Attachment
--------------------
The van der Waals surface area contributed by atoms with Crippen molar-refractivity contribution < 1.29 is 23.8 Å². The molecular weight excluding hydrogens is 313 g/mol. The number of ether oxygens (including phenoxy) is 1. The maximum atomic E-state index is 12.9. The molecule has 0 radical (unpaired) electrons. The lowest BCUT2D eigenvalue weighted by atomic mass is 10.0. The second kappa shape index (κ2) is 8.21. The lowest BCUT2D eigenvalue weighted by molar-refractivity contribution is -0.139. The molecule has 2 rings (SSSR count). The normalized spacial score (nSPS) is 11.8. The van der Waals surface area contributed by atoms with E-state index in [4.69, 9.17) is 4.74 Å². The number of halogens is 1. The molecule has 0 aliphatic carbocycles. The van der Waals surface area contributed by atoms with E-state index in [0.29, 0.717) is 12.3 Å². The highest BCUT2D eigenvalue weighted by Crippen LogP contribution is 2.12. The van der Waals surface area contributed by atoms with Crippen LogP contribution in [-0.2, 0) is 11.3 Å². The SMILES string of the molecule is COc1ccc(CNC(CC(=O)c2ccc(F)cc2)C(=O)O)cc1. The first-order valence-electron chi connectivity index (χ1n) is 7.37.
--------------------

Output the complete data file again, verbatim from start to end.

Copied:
The van der Waals surface area contributed by atoms with Crippen molar-refractivity contribution < 1.29 is 23.8 Å². The molecular weight excluding hydrogens is 313 g/mol. The number of ether oxygens (including phenoxy) is 1. The maximum atomic E-state index is 12.9. The molecule has 0 radical (unpaired) electrons. The lowest BCUT2D eigenvalue weighted by atomic mass is 10.0. The second kappa shape index (κ2) is 8.21. The lowest BCUT2D eigenvalue weighted by molar-refractivity contribution is -0.139. The molecule has 2 rings (SSSR count). The normalized spacial score (nSPS) is 11.8. The van der Waals surface area contributed by atoms with E-state index in [4.69, 9.17) is 4.74 Å². The number of halogens is 1. The molecule has 0 aliphatic carbocycles. The van der Waals surface area contributed by atoms with E-state index in [0.29, 0.717) is 12.3 Å². The highest BCUT2D eigenvalue weighted by Crippen LogP contribution is 2.12. The van der Waals surface area contributed by atoms with Crippen LogP contribution in [-0.2, 0) is 11.3 Å². The SMILES string of the molecule is COc1ccc(CNC(CC(=O)c2ccc(F)cc2)C(=O)O)cc1. The first-order valence-electron chi connectivity index (χ1n) is 7.37.